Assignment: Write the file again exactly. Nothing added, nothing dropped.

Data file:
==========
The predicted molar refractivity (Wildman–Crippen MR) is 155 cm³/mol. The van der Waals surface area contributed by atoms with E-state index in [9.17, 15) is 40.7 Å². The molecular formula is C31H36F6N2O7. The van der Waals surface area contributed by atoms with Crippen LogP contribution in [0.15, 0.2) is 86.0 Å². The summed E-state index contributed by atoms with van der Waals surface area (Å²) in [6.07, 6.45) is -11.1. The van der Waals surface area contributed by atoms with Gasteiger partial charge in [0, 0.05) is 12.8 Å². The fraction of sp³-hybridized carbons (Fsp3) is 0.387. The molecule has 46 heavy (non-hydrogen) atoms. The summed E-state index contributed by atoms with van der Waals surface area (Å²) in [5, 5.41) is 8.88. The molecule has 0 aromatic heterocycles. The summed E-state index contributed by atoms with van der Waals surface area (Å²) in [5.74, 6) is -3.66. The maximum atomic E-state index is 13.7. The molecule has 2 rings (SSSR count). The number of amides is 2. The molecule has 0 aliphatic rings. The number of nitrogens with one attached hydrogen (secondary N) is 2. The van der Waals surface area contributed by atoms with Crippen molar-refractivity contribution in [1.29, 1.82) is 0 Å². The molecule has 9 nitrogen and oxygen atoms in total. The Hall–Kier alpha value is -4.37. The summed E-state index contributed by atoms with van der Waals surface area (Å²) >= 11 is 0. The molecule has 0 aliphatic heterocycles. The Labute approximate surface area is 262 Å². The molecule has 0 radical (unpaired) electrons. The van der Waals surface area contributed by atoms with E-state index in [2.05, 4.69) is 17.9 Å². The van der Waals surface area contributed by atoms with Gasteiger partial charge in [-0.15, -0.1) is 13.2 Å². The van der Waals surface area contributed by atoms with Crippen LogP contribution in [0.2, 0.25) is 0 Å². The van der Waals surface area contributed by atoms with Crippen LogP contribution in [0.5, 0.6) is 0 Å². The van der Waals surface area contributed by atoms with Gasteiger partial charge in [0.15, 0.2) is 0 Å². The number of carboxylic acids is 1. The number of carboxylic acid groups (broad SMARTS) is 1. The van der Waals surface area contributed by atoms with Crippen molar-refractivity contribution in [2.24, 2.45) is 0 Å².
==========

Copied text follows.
The predicted molar refractivity (Wildman–Crippen MR) is 155 cm³/mol. The van der Waals surface area contributed by atoms with E-state index in [9.17, 15) is 40.7 Å². The molecular formula is C31H36F6N2O7. The van der Waals surface area contributed by atoms with Crippen LogP contribution in [0.15, 0.2) is 86.0 Å². The summed E-state index contributed by atoms with van der Waals surface area (Å²) in [6.07, 6.45) is -11.1. The van der Waals surface area contributed by atoms with Gasteiger partial charge in [0, 0.05) is 12.8 Å². The fraction of sp³-hybridized carbons (Fsp3) is 0.387. The molecule has 46 heavy (non-hydrogen) atoms. The summed E-state index contributed by atoms with van der Waals surface area (Å²) in [5, 5.41) is 8.88. The molecule has 0 aromatic heterocycles. The summed E-state index contributed by atoms with van der Waals surface area (Å²) in [5.74, 6) is -3.66. The maximum atomic E-state index is 13.7. The molecule has 2 rings (SSSR count). The number of amides is 2. The molecule has 0 aliphatic rings. The number of nitrogens with one attached hydrogen (secondary N) is 2. The van der Waals surface area contributed by atoms with Crippen molar-refractivity contribution in [1.29, 1.82) is 0 Å². The molecule has 9 nitrogen and oxygen atoms in total. The Hall–Kier alpha value is -4.37. The summed E-state index contributed by atoms with van der Waals surface area (Å²) >= 11 is 0. The molecule has 0 aliphatic heterocycles. The Labute approximate surface area is 262 Å². The molecule has 0 radical (unpaired) electrons. The van der Waals surface area contributed by atoms with E-state index in [2.05, 4.69) is 17.9 Å². The van der Waals surface area contributed by atoms with Gasteiger partial charge in [-0.15, -0.1) is 13.2 Å². The van der Waals surface area contributed by atoms with Crippen LogP contribution in [0.2, 0.25) is 0 Å². The van der Waals surface area contributed by atoms with Crippen LogP contribution in [0.5, 0.6) is 0 Å². The van der Waals surface area contributed by atoms with Gasteiger partial charge in [0.15, 0.2) is 0 Å². The number of carboxylic acids is 1. The number of carboxylic acid groups (broad SMARTS) is 1. The van der Waals surface area contributed by atoms with Crippen molar-refractivity contribution in [2.24, 2.45) is 0 Å².